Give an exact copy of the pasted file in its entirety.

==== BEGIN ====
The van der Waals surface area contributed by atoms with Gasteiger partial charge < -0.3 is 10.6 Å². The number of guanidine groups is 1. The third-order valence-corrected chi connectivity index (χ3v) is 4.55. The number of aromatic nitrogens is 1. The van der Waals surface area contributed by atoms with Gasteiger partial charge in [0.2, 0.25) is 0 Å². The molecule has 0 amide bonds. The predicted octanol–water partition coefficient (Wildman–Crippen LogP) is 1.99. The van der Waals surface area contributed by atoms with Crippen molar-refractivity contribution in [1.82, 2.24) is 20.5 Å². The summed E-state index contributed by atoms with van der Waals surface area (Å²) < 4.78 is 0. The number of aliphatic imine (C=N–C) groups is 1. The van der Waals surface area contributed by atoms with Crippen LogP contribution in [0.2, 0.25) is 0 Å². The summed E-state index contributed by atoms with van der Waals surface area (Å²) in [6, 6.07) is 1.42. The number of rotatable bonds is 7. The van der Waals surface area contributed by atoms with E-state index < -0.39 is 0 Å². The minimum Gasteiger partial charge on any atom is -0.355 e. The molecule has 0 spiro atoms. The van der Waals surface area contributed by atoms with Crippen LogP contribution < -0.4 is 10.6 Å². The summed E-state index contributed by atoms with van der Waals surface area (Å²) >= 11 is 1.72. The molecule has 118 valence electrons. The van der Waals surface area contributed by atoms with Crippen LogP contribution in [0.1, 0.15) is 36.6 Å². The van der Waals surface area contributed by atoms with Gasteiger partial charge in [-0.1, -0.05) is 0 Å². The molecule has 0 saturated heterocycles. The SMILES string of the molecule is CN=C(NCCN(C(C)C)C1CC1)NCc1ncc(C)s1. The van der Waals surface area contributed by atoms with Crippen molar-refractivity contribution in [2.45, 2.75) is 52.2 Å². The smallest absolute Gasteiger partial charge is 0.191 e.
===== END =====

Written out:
The van der Waals surface area contributed by atoms with Gasteiger partial charge < -0.3 is 10.6 Å². The number of guanidine groups is 1. The third-order valence-corrected chi connectivity index (χ3v) is 4.55. The number of aromatic nitrogens is 1. The van der Waals surface area contributed by atoms with Gasteiger partial charge in [0.2, 0.25) is 0 Å². The molecule has 0 amide bonds. The predicted octanol–water partition coefficient (Wildman–Crippen LogP) is 1.99. The van der Waals surface area contributed by atoms with Crippen molar-refractivity contribution in [1.82, 2.24) is 20.5 Å². The summed E-state index contributed by atoms with van der Waals surface area (Å²) < 4.78 is 0. The number of aliphatic imine (C=N–C) groups is 1. The van der Waals surface area contributed by atoms with Crippen LogP contribution in [0.2, 0.25) is 0 Å². The summed E-state index contributed by atoms with van der Waals surface area (Å²) in [6, 6.07) is 1.42. The number of rotatable bonds is 7. The van der Waals surface area contributed by atoms with E-state index < -0.39 is 0 Å². The minimum Gasteiger partial charge on any atom is -0.355 e. The molecule has 0 spiro atoms. The van der Waals surface area contributed by atoms with Crippen LogP contribution < -0.4 is 10.6 Å². The summed E-state index contributed by atoms with van der Waals surface area (Å²) >= 11 is 1.72. The molecule has 118 valence electrons. The van der Waals surface area contributed by atoms with Crippen LogP contribution in [0.1, 0.15) is 36.6 Å². The van der Waals surface area contributed by atoms with Gasteiger partial charge in [-0.1, -0.05) is 0 Å². The molecule has 0 saturated heterocycles. The SMILES string of the molecule is CN=C(NCCN(C(C)C)C1CC1)NCc1ncc(C)s1. The van der Waals surface area contributed by atoms with Crippen molar-refractivity contribution in [2.45, 2.75) is 52.2 Å². The smallest absolute Gasteiger partial charge is 0.191 e.